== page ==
uKuhumusha is a Zulu word, meaning 'to shift', or 'to move'. It also means 'to translate' having come into usage at the turn of the century following mass black migration into South African cities. In part, uKuhumusha refers to the impossibility of following the 'white
man's ways', since it implies a level of un-moveability (or un-translatability) from Zulu to English (or Afrikaans), and is an apt metaphor for the still-relevant description of the collision of worlds – European and African – that characterise South African identity today. The
first wave of student protests against tertiary education institutes in South Africa began in March 2015, with calls for the removal of the Cecil Rhodes statue at the University of Cape Town followed in 2016 by the second wave of more violent protest which saw students call for free, universal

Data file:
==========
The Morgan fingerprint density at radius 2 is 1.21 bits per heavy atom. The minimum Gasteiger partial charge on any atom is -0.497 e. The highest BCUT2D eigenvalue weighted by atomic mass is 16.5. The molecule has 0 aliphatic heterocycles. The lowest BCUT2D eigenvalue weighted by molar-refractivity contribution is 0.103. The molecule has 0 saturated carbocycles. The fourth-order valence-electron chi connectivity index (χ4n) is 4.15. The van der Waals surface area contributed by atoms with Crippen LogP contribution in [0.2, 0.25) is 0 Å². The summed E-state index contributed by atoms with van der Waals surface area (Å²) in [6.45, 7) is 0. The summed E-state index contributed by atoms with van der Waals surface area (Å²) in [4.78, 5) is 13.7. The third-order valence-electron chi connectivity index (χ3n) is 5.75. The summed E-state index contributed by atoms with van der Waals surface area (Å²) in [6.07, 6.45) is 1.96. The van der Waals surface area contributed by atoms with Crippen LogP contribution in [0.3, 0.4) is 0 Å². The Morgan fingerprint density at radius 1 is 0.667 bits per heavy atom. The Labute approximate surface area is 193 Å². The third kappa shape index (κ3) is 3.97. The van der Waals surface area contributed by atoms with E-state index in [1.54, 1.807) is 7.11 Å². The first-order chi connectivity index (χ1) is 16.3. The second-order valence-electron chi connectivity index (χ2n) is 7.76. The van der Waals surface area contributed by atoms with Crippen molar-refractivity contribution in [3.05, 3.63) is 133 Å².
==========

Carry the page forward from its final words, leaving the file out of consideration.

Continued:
tertiary education and the transformation of South African institutions. Their strident and urgent demands for a 'decolonised' curriculum have emerged as the most important challenge to South African universities in the past fifty years. An opportunity now exists to reflect on those changes
through the work of the students in the Graduate School of Architecture (GSA) at the University of Johannesburg, and to take an interim reading on what the curricular and contextual changes have meant, both for the region, and the wider continent at large. At the heart of the change is the
recognition that collision is still the dominant paradigm, within which architectural education and expression find themselves. Without the correspondingly protected, avant-garde and liberal space that the best academes provide, there is little hope of 'transforming' the profession
in South Africa (and beyond) to include and represent those whom the profession has historically 'Othered' and marginalised.
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